Deadline Extended to December 15, 2014
Rhubarb magazine continues three unique contests, extending the deadline to December 15th, lowering entry fees to $20.00 without a subscription, or $25.00 including a subscription.
Entries can be submitted to [email protected], ensuring your name is only on the cover page or to our new Literary Contest Volunteer Kathleen Cerrer, by surface mail at Full Details of the contests are available at our website. Prizes are $500 for best entry in each category. Enter as often as you like, and there are no theme restrictions.
The Three Contests are:
Poetry: “Psyche, the butterfly,/out of the cocoon” Judge, Di Brandt
Pervasive patterns of sexual and punitive violence against women and children, and publicly expressed attitudes of homophobia and misogyny, in the Mennonite community continue to appear in news and social media. Please send poems that envision wide scale transformation of our domestically abusive community Gestalt, through large and small negotiations in the love direction, as Miriam Toews’s Nomi Nickel would say.
“…she wasn’t hieratic, she wasn’t frozen,
she wasn’t very tall…
she carries a book but it is not
the tome of the ancient wisdom,
the pages, I imagine, are the blank pages
of the unwritten volume of the new
….she is Psyche, the butterfly,
out of the cocoon.” – Hilda Doolittle (“The Walls Do Not Fall”)
Essaying the essay: a contest based on the meaning of essay Judge, Ted Dyck
essay : an attempt or a try to explain, understand, or explore in prose or verse almost any subject with reference to its personal, objective, and/or universal aspects.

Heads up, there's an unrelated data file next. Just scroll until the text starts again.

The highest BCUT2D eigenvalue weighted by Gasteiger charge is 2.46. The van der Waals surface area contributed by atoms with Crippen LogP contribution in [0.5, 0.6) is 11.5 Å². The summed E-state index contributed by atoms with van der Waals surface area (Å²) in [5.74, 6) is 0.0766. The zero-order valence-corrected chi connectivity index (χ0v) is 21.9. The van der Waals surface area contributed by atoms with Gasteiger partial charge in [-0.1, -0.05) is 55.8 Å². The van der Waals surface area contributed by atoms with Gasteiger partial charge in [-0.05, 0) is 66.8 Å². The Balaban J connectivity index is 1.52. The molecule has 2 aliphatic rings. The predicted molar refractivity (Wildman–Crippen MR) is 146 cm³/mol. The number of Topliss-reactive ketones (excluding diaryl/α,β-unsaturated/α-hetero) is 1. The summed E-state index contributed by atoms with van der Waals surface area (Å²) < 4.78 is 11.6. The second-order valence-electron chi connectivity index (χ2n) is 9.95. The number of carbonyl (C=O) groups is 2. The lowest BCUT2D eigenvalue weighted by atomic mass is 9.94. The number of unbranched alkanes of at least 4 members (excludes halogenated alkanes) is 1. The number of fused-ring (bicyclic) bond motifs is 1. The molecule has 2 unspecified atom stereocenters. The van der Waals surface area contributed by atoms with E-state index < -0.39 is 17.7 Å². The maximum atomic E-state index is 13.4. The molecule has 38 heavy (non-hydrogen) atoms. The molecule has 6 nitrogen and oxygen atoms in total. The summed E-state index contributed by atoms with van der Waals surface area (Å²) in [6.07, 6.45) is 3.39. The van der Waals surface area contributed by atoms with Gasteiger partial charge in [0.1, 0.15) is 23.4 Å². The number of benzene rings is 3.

The essay’s radical feature derives from its original definition – it is an attempt or a try to come to a resolution about its subject – it is not an irrefutable argument with a final Q.E.D. [as-was-to-be-proved]. This feature of the essay – its tolerance of uncertainties, of undecidability – marks its aptness for our age.
Fiction: The short and the long of it Judge, Victor Enns
Ernest Hemingway once boasted in a bar, so the story goes, that he could write a storywith a beginning, middle, and end in six words. Challenged, and with $10 put-up as a bet, Hemingway responded. “For sale. Baby shoes. Never worn.” How about you? Could you write a novel or a story in six words with a beginning middle or end? How about 6,000?
This Rhubarb contest pits flash fiction against the long short story, accepting entries with a minimum of 6 words and a maximum of 6,000. All themes now welcome. Unpublished stories only please.